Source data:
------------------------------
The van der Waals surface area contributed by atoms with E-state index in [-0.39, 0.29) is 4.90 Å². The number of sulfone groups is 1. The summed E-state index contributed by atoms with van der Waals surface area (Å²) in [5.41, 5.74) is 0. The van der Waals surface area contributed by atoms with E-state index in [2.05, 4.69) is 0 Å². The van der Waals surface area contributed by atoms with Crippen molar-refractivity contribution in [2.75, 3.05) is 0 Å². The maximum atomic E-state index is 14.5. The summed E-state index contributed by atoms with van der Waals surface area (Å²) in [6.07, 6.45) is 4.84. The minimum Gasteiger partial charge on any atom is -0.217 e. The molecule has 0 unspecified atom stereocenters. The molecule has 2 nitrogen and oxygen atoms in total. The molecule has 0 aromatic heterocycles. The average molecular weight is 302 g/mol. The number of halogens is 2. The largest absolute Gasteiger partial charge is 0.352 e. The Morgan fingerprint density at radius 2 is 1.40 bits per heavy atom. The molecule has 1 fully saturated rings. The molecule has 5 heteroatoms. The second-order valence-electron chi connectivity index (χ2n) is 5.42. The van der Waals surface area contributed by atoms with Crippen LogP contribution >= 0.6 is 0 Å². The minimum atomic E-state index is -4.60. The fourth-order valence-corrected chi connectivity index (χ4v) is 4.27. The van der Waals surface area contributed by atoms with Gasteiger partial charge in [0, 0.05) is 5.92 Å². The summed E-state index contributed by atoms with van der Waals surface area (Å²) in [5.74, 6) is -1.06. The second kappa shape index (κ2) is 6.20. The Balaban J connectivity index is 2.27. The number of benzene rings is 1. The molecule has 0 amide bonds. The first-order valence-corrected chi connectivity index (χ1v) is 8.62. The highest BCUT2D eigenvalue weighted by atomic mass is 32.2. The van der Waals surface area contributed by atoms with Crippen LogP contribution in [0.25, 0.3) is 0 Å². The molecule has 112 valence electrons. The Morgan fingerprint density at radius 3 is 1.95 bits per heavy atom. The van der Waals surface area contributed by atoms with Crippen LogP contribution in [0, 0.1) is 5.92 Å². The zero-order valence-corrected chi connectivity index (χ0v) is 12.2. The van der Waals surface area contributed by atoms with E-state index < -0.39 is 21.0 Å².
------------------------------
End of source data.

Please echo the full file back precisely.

The van der Waals surface area contributed by atoms with E-state index in [-0.39, 0.29) is 4.90 Å². The number of sulfone groups is 1. The summed E-state index contributed by atoms with van der Waals surface area (Å²) in [5.41, 5.74) is 0. The van der Waals surface area contributed by atoms with E-state index in [2.05, 4.69) is 0 Å². The van der Waals surface area contributed by atoms with Crippen molar-refractivity contribution in [2.75, 3.05) is 0 Å². The maximum atomic E-state index is 14.5. The summed E-state index contributed by atoms with van der Waals surface area (Å²) in [6.07, 6.45) is 4.84. The minimum Gasteiger partial charge on any atom is -0.217 e. The molecule has 0 unspecified atom stereocenters. The molecule has 2 nitrogen and oxygen atoms in total. The molecule has 0 aromatic heterocycles. The average molecular weight is 302 g/mol. The number of halogens is 2. The largest absolute Gasteiger partial charge is 0.352 e. The Morgan fingerprint density at radius 2 is 1.40 bits per heavy atom. The molecule has 1 fully saturated rings. The molecule has 5 heteroatoms. The second-order valence-electron chi connectivity index (χ2n) is 5.42. The van der Waals surface area contributed by atoms with Crippen LogP contribution >= 0.6 is 0 Å². The minimum atomic E-state index is -4.60. The fourth-order valence-corrected chi connectivity index (χ4v) is 4.27. The van der Waals surface area contributed by atoms with Gasteiger partial charge in [0, 0.05) is 5.92 Å². The summed E-state index contributed by atoms with van der Waals surface area (Å²) in [5.74, 6) is -1.06. The second kappa shape index (κ2) is 6.20. The Balaban J connectivity index is 2.27. The number of benzene rings is 1. The molecule has 0 amide bonds. The first-order valence-corrected chi connectivity index (χ1v) is 8.62. The highest BCUT2D eigenvalue weighted by atomic mass is 32.2. The van der Waals surface area contributed by atoms with Crippen LogP contribution in [0.25, 0.3) is 0 Å². The molecule has 112 valence electrons. The Morgan fingerprint density at radius 3 is 1.95 bits per heavy atom. The van der Waals surface area contributed by atoms with Crippen LogP contribution in [0, 0.1) is 5.92 Å². The zero-order valence-corrected chi connectivity index (χ0v) is 12.2. The van der Waals surface area contributed by atoms with E-state index < -0.39 is 21.0 Å².